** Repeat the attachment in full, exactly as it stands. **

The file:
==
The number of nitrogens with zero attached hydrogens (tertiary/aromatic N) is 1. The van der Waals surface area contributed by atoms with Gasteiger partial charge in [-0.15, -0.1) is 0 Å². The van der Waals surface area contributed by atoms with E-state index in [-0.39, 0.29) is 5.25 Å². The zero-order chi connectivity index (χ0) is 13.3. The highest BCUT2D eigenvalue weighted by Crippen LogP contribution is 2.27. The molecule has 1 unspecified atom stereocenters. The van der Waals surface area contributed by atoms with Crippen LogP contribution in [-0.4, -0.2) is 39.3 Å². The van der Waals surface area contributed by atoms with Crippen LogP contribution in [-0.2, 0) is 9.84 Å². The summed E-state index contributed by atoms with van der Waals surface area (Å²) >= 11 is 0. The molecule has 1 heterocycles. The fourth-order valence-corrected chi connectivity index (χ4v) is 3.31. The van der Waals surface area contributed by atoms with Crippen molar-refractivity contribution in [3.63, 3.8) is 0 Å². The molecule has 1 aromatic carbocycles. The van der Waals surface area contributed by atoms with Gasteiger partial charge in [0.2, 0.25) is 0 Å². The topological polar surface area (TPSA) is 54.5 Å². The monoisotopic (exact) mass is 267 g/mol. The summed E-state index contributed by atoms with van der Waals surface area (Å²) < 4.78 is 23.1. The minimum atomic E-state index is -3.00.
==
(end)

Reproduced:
The number of nitrogens with zero attached hydrogens (tertiary/aromatic N) is 1. The van der Waals surface area contributed by atoms with Gasteiger partial charge in [-0.15, -0.1) is 0 Å². The van der Waals surface area contributed by atoms with E-state index in [-0.39, 0.29) is 5.25 Å². The zero-order chi connectivity index (χ0) is 13.3. The highest BCUT2D eigenvalue weighted by Crippen LogP contribution is 2.27. The molecule has 1 unspecified atom stereocenters. The van der Waals surface area contributed by atoms with Crippen LogP contribution in [-0.4, -0.2) is 39.3 Å². The van der Waals surface area contributed by atoms with Crippen LogP contribution in [-0.2, 0) is 9.84 Å². The summed E-state index contributed by atoms with van der Waals surface area (Å²) >= 11 is 0. The molecule has 1 heterocycles. The fourth-order valence-corrected chi connectivity index (χ4v) is 3.31. The van der Waals surface area contributed by atoms with Crippen molar-refractivity contribution in [3.63, 3.8) is 0 Å². The molecule has 1 aromatic carbocycles. The van der Waals surface area contributed by atoms with Gasteiger partial charge in [0.2, 0.25) is 0 Å². The topological polar surface area (TPSA) is 54.5 Å². The monoisotopic (exact) mass is 267 g/mol. The summed E-state index contributed by atoms with van der Waals surface area (Å²) < 4.78 is 23.1. The minimum atomic E-state index is -3.00.